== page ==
Reigning National League Cy Young winner R.A. Dickey is expected to make the move from New York to Toronto this winter, and in exchange for one of the game's best pitchers, the Mets will reportedly acquire talented catching prospect Travis d'Arnaud according to ESPNNewYork.com's Adam Rubin.
The 23-year-old Lakewood, Calif., native has spent the last five years developing his game in the minor leagues, but is primed to make the jump to the majors.
Here we'll introduce you to d'Arnaud and break down what Mets fans can expect from their club's newest acquisition.
Will Travis d'Arnaud ever make an All-Star Game?
Travis d'Arnaud played his high school baseball at Lakewood High in Southern California and was drafted 37th overall by the Philadelphia Phillies in the first round of the 2007 MLB Amateur Draft.
After playing three seasons in the minors for Philly, he was traded to the Toronto Blue Jays in 2010 in a move that involved pitcher Roy Halladay. D'Arnaud has played the past three seasons in the minors; he played some of the best baseball of his career this past season for Triple-A Las Vegas in the Pacific Coast League.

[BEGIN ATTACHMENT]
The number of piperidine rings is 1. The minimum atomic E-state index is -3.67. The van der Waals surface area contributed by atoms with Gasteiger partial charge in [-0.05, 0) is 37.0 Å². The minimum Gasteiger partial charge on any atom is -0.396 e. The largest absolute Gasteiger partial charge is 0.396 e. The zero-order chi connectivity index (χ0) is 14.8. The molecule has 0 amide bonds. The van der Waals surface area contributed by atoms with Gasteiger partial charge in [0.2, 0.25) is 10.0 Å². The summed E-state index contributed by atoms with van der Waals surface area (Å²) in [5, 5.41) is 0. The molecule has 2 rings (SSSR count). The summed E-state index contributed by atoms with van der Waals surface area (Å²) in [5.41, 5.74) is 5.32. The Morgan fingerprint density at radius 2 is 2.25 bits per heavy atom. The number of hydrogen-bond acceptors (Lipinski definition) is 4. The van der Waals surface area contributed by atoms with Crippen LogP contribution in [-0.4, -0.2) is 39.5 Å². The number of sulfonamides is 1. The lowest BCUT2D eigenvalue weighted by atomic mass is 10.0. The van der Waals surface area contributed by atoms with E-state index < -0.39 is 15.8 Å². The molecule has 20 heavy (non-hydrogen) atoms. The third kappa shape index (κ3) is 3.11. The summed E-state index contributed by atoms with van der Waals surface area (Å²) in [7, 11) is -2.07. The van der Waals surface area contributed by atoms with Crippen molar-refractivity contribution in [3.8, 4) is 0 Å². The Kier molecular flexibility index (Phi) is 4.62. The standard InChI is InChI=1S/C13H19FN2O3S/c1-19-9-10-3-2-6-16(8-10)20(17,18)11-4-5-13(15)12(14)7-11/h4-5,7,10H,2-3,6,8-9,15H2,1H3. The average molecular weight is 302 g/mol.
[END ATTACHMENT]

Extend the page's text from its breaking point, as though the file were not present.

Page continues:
His strong play recently now reportedly has him on the move as a centerpiece in a major trade, according to Rubin's report.
D'Arnaud has tons of potential as a big bat and as a superb catcher in the major leagues. He'll turn 24 this February and has plenty of experience playing in the minors that he can put to use in the future.
He's an above-average offensive player, batting .333, slugging .595 and hitting 16 home runs in 67 games for Triple-A Las Vegas in 2012. D'Arnaud also possesses quality speed that allows him to get around the bases with relative ease.
Here's a look at d'Arnaud going deep for the Blue Jays against the Houston Astros in spring training last March.
Defensively, d'Arnaud has been solid recently, recording a fielding percentage of .991 or better in each of his past four seasons in the minors. Since making the jump from high school to the minors, d'Arnaud hasn't tallied more than six errors in a single season.
Here's a look at him warming up a pitcher for Toronto in spring training.
Obviously there's no pressure involved in catching balls from a pitcher in warm-up, but here you can tell d'Arnaud looks comfortable at the position and has the basic skill set necessary to have success as a major league catcher.
Clearly d'Arnaud must prove that his talent can translate to the majors, but given what we've seen from the minor league All-Star over the past few years, it's safe to assume that he'll earn his way into the Mets' lineup in no time.
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